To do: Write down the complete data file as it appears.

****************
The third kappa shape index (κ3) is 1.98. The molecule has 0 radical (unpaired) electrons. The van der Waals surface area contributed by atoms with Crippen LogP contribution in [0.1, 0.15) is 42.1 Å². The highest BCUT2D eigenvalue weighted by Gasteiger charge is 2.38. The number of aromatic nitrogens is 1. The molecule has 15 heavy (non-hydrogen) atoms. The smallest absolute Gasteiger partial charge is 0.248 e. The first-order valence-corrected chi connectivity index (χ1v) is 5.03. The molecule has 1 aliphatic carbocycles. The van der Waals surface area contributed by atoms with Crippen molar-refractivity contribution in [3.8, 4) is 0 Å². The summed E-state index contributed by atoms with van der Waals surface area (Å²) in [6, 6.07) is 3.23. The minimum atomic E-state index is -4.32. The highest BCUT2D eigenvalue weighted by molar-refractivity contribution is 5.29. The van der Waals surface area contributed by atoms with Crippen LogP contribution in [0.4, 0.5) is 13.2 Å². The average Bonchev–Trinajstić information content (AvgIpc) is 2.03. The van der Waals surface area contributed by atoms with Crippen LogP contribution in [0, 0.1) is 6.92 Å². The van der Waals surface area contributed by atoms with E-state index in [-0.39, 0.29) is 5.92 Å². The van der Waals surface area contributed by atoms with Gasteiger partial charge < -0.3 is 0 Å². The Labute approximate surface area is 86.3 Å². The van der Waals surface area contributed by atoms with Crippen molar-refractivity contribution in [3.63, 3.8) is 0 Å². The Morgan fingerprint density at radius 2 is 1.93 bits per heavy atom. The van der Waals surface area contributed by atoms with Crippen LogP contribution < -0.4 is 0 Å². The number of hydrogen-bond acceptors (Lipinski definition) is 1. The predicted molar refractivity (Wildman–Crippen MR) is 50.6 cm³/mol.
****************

The third kappa shape index (κ3) is 1.98. The molecule has 0 radical (unpaired) electrons. The van der Waals surface area contributed by atoms with Crippen LogP contribution in [0.1, 0.15) is 42.1 Å². The highest BCUT2D eigenvalue weighted by Gasteiger charge is 2.38. The number of aromatic nitrogens is 1. The molecule has 15 heavy (non-hydrogen) atoms. The smallest absolute Gasteiger partial charge is 0.248 e. The first-order valence-corrected chi connectivity index (χ1v) is 5.03. The molecule has 1 aliphatic carbocycles. The van der Waals surface area contributed by atoms with Crippen molar-refractivity contribution in [3.8, 4) is 0 Å². The summed E-state index contributed by atoms with van der Waals surface area (Å²) in [6, 6.07) is 3.23. The minimum atomic E-state index is -4.32. The highest BCUT2D eigenvalue weighted by molar-refractivity contribution is 5.29. The van der Waals surface area contributed by atoms with Crippen LogP contribution in [0.4, 0.5) is 13.2 Å². The average Bonchev–Trinajstić information content (AvgIpc) is 2.03. The van der Waals surface area contributed by atoms with Crippen LogP contribution in [0, 0.1) is 6.92 Å². The van der Waals surface area contributed by atoms with E-state index in [-0.39, 0.29) is 5.92 Å². The van der Waals surface area contributed by atoms with Gasteiger partial charge < -0.3 is 0 Å². The Labute approximate surface area is 86.3 Å². The van der Waals surface area contributed by atoms with Crippen molar-refractivity contribution in [3.63, 3.8) is 0 Å². The Morgan fingerprint density at radius 2 is 1.93 bits per heavy atom. The van der Waals surface area contributed by atoms with Crippen LogP contribution < -0.4 is 0 Å². The number of hydrogen-bond acceptors (Lipinski definition) is 1. The predicted molar refractivity (Wildman–Crippen MR) is 50.6 cm³/mol.